I just started a new project -- a baby quilt -- again using a white/white on white background. And, yes, I washed all the fabric and used a dye fixative to set the dye in the bright colors. I absolutely breaks my heart to think I might put all that effort into a quilt and it be ruined by bleeding dyes in fabric! IMHO, it's worth the effort although it does take a lot of time.

    Jeanette Frantz

  5. #55
    Super Member maryel's Avatar
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    I iron my fabric always, couldn't imagine any other way.

  6. #56
    Super Member GrannieAnnie's Avatar
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    Quote Originally Posted by AngelinaMaria View Post
    So, I have been interested in clarification on this for a while. After you have prewashed and dried you fabric (I like to fully dry mine so that all shrinkage is achieved), do you press it or iron it? I generally start with a press, picking up and moving the iron a few inches at a time across the fabric surface but then I lightly move the iron across the surface as well.

    I've heard many times that there should be no ironing in quilting. Is this true or is it okay to iron the large yardage pieces before they are cut?

    No ironing in quilting????????? You've got to be kidding. How can a person cut accurately if the fabric isn't smooth?

    And I'd never be able to put pieced together without ironing.

    AND I HATE IRONING!
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  7. #57
    Super Member GrannieAnnie's Avatar
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    LOL, I never thought about ironing and pressing having different meanings.

    I hate both, and only do it when sewing. "Ironing" is the word I use most, and it involves heating up the wedge shaped electrical gadget and using it on fabric or paper.
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  8. #58
    Super Member GrannieAnnie's Avatar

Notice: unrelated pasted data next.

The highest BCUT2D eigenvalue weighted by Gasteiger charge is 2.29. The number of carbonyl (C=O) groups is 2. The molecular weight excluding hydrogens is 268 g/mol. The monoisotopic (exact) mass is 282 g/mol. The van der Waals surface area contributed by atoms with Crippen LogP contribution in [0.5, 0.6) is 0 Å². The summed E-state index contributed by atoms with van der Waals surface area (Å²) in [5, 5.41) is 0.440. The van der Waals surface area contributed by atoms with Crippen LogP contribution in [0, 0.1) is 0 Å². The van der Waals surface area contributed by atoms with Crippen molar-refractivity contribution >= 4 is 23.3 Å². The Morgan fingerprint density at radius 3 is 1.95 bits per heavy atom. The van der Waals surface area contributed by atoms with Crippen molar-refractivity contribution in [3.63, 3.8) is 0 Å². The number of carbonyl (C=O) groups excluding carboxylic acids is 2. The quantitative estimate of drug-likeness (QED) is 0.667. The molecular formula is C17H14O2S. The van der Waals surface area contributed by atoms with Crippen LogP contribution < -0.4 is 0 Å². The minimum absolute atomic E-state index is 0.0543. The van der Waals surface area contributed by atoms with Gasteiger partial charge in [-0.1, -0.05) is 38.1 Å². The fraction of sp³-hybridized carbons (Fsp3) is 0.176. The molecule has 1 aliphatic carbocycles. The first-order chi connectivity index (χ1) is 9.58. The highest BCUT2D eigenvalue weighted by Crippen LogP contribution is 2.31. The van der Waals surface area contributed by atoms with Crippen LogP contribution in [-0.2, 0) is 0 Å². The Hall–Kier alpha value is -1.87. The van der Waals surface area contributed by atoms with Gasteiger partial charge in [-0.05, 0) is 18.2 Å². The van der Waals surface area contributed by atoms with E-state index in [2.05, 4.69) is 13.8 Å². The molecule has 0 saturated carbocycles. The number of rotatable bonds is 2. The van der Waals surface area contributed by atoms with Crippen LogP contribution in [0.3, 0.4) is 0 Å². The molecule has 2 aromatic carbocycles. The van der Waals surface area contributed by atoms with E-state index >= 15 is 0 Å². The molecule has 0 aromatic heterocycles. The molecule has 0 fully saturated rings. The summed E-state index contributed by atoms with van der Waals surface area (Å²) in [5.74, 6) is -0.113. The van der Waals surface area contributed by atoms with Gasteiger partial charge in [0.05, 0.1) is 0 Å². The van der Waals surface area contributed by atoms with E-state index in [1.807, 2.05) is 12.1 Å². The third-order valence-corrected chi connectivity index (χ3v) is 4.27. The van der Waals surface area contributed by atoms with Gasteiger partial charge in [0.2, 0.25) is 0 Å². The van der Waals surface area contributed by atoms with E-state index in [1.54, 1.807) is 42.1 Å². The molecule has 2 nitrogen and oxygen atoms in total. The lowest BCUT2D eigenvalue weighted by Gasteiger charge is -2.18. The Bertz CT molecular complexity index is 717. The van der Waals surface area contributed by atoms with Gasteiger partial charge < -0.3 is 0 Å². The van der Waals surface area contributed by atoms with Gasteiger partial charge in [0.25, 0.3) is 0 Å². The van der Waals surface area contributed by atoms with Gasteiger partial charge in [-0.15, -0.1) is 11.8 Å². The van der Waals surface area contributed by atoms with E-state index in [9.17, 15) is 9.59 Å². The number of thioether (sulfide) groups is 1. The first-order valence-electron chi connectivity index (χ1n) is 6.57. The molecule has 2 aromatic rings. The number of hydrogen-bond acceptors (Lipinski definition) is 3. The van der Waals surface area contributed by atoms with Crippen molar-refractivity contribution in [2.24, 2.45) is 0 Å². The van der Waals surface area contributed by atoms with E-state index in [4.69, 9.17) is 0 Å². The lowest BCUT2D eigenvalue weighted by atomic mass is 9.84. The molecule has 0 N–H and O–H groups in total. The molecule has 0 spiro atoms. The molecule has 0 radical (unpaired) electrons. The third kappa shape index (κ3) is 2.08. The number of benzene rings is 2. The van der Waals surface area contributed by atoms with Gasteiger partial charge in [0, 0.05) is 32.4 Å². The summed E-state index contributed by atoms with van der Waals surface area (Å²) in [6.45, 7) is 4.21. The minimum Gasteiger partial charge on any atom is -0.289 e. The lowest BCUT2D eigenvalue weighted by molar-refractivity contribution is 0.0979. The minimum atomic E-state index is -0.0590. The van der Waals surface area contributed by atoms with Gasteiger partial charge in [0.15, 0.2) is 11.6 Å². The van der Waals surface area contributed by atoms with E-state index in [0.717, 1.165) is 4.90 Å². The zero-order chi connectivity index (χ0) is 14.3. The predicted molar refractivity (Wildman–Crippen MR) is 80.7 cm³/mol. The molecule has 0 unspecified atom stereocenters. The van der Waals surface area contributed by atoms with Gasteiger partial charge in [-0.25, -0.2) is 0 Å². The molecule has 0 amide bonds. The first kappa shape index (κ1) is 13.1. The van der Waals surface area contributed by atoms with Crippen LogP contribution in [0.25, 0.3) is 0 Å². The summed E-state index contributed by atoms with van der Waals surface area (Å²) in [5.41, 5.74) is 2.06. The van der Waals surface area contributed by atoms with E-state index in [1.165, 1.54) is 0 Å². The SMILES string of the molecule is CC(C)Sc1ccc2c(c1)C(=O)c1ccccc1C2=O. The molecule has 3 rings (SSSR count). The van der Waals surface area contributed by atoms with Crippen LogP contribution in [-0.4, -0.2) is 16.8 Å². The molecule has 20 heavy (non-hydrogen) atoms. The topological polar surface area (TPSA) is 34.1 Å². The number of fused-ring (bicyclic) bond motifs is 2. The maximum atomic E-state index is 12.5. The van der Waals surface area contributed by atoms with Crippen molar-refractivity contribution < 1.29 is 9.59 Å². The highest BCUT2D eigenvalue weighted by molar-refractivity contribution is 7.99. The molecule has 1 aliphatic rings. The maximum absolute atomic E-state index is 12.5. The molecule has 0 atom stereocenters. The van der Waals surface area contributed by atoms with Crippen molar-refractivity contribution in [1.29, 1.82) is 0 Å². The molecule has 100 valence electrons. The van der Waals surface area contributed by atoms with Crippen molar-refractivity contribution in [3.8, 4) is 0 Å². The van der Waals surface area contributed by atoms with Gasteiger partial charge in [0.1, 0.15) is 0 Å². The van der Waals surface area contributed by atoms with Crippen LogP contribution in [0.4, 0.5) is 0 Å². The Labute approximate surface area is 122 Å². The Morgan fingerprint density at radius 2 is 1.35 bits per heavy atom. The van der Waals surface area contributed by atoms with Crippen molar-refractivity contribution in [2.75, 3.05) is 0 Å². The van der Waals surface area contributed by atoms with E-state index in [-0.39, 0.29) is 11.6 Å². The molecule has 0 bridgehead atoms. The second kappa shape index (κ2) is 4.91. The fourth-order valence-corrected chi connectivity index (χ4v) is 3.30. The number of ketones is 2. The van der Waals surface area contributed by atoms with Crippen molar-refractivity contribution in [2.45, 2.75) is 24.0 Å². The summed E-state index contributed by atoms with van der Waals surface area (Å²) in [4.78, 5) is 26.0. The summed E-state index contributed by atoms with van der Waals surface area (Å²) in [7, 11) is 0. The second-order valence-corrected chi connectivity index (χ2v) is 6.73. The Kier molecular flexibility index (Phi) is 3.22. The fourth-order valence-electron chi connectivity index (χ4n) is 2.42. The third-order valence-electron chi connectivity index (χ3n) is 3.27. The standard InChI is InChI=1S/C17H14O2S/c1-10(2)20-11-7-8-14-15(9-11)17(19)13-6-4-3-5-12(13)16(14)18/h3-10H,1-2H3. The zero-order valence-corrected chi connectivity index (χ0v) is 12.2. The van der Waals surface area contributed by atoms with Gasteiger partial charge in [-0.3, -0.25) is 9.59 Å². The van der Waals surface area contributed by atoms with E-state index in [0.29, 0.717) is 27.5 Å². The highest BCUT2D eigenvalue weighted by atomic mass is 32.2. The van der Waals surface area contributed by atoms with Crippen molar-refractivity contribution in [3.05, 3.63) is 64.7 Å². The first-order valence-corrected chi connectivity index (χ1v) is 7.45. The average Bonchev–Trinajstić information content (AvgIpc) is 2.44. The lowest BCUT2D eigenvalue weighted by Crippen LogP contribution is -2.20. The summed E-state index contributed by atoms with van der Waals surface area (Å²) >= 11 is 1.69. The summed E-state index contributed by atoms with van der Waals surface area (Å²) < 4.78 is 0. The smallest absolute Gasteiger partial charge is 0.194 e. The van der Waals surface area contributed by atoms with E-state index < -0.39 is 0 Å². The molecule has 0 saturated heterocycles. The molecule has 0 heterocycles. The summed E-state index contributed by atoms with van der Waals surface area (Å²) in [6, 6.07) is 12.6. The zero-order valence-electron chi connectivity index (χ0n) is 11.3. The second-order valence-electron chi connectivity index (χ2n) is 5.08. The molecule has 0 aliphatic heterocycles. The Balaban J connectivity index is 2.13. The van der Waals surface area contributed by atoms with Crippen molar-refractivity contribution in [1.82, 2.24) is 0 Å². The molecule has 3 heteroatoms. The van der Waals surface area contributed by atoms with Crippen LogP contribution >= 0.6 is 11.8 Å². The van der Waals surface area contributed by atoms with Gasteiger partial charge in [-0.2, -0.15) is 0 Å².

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    Quote Originally Posted by cosyjo View Post
    I haven't pre-washed my fabric ever since I started sewing back in 1968 but now you guys are scaring me to death. I don't want to have the ragged edges and thought that once the fabric was sewn into a quilt it would stay put but now I'm worried. I don't want to give or sell a quilt that would change shape. What do you all think about my predicament?
    Put your fabric on the shortest but hottest cycle you have. The real purpose is causing any shrinkage that might happen and causing bleed if it's going to happen. A short cycle will lessen the fraying on the edges.
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  9. #59
    Super Member ghostrider's Avatar
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    Quote Originally Posted by GrannieAnnie View Post
    Put your fabric on the shortest but hottest cycle you have. The real purpose is causing any shrinkage that might happen and causing bleed if it's going to happen. A short cycle will lessen the fraying on the edges.
    True, so true! I always use the 8 minute gentle cycle and I seldom get fraying and never get tangles.
    The Earth without art is just "Eh".

  10. #60
    Super Member nstitches4u's Avatar
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    Iron new fabric before cutting pieces for blocks. Press blocks after piecing.